Bulgaria, Russia seal South Stream gas pipeline deal
SOFIA - Agence France-Presse
Bulgarian Prime Minister Boyko Borisov (R) and Alexey Miller (L), CEO of Russian energy giant Gazprom joke during the official signing of the contract for the South Stream pipeline in Sofia, Bulgaria, 15 November 2012. EPA photoRussian gas giant Gazprom signed today in Sofia a deal allowing a major new pipeline to pass through Bulgaria on its way to Western Europe, stealing a march on rival EU-backed projects aimed at reducing the bloc's energy dependence on Moscow, AFP has reported.
"With the signing today of the final investment decision for the Bulgarian section of South Stream, we move towards the implementation of the project," Gazprom chief Alexei Miller said after inking the deal with the head of the state-owned Bulgarian Energy Holding (BEH) Mihail Andonov.
"Bulgaria will now become a big transit point of Russian gas to Europe," he added.
The 3,600-kilometre South Stream pipeline aims from late 2015 onwards to bring huge volumes of Siberian gas under the Black Sea through Bulgaria, Serbia, Hungary and Slovenia to Italy.
It and another new pipeline under the Baltic Sea to Germany, Nord Stream, bypass Ukraine and Belarus. Moscow has had angry disputes over transit fees with these countries in recent years, leading to supply problems in Europe.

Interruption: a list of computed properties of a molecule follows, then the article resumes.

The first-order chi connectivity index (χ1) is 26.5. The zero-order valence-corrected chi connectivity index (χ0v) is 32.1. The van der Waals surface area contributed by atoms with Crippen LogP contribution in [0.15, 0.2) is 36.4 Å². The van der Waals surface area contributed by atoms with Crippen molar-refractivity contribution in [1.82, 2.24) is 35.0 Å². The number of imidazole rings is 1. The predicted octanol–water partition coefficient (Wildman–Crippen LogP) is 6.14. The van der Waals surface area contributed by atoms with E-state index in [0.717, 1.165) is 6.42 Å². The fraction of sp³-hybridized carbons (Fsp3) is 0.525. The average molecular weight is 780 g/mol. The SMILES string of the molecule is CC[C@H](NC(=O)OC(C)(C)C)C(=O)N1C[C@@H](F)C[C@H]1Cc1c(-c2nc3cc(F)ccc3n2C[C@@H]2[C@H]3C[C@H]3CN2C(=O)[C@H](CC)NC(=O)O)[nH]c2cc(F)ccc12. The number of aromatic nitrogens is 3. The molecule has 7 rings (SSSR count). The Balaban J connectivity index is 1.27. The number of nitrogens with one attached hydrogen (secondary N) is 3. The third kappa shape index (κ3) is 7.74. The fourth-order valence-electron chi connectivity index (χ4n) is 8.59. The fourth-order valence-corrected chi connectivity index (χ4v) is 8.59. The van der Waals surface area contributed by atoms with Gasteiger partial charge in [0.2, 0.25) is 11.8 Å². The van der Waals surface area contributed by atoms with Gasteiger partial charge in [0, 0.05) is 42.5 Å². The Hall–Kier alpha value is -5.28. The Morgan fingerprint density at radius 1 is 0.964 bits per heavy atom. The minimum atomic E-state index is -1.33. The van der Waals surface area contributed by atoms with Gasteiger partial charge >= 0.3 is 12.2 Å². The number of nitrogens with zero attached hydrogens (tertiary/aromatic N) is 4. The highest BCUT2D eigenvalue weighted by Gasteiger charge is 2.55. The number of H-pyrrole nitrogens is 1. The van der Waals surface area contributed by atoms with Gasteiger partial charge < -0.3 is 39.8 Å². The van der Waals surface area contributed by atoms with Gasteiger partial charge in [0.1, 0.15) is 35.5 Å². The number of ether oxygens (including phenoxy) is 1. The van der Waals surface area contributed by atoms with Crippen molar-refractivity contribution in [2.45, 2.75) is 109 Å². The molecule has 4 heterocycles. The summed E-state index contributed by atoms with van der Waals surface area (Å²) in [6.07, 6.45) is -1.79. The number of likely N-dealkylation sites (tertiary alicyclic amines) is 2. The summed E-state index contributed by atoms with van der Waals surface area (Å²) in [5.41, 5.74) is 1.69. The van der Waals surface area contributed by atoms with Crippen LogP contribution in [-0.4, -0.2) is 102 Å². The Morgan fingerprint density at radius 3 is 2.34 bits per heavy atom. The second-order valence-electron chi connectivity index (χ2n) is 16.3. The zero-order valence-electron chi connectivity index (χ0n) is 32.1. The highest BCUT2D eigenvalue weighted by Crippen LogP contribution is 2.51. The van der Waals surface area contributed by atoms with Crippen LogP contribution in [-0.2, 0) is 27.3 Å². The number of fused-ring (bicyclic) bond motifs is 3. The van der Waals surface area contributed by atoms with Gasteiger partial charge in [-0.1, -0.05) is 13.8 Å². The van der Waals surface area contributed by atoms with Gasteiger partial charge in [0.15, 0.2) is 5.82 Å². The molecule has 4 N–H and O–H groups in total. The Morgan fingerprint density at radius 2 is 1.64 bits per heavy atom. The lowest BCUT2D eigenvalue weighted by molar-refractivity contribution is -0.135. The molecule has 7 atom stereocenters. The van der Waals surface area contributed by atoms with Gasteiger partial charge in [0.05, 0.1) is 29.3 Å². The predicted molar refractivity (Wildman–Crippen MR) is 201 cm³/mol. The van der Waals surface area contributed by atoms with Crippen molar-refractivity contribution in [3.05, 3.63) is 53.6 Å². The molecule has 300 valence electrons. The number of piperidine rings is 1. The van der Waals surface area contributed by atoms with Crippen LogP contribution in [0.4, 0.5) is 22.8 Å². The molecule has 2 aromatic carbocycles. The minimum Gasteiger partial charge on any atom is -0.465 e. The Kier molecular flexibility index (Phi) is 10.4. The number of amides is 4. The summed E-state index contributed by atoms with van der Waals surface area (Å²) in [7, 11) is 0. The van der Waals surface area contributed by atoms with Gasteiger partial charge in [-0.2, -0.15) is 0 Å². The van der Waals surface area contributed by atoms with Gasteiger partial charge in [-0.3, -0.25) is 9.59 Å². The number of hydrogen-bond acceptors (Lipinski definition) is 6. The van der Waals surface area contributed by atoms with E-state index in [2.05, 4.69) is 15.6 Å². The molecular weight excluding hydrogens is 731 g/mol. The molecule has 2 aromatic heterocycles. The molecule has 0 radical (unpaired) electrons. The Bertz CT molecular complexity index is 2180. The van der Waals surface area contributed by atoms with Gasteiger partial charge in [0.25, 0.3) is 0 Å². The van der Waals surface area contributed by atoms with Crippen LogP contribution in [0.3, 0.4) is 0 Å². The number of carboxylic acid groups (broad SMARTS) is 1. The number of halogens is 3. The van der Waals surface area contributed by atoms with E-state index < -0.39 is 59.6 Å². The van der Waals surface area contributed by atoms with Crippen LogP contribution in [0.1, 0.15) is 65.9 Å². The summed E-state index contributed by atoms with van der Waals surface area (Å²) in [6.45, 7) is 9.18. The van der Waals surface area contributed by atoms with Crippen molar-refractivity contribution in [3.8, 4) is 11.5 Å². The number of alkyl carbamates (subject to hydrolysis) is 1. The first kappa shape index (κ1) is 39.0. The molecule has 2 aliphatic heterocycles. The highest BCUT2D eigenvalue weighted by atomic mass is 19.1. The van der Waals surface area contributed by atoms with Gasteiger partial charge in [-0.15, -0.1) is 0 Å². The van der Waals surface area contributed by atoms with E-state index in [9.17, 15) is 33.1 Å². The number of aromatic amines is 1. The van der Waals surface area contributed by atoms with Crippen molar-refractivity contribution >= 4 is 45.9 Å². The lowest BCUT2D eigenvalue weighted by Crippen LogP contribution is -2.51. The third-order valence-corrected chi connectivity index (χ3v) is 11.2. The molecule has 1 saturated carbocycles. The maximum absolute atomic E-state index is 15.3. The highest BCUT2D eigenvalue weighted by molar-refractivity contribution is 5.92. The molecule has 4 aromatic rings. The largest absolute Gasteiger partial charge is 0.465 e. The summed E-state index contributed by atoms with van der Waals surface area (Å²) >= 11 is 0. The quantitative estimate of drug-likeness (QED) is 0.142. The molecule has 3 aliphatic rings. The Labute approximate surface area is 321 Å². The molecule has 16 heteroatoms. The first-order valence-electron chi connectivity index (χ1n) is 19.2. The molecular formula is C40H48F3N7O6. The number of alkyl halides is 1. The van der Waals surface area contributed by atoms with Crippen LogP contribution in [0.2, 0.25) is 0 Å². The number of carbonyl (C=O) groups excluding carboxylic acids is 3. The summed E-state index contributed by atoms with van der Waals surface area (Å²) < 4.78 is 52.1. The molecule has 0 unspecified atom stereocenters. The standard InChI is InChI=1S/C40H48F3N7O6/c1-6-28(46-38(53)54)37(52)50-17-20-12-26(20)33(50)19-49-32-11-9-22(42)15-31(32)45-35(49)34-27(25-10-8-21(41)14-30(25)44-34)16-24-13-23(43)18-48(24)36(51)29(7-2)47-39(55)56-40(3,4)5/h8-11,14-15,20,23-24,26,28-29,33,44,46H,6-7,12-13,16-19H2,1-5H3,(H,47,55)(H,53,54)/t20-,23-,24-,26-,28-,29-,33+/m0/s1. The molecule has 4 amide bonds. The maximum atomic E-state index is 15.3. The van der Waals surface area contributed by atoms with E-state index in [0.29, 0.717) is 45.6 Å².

The European Union meanwhile has sought to reduce the bloc's hydrocarbon dependence on Moscow by backing rival projects that aim to bring gas from Azerbaijan and the Middle East via routes that skirt Russia.
BEH and Gazprom had already set up in November 2010 a joint venture to plan, build and operate the 540-kilometre Bulgarian section of South Stream.
The pipeline will "give additional security to gas deliveries for the country," Bulgarian Energy Minister Delyan Dobrev said today.
Gazprom and its European partners -- Italy's ENI, France's EDF and Germany's Wintershall -- will begin work on the Black Sea section on December 7.
South Stream gas is due to start flowing from early 2015. It aims to bring an annual 63 billion cubic metres of gas to Europe by 2018. The estimated cost is about 16.5 billion euros ($21.1 billion).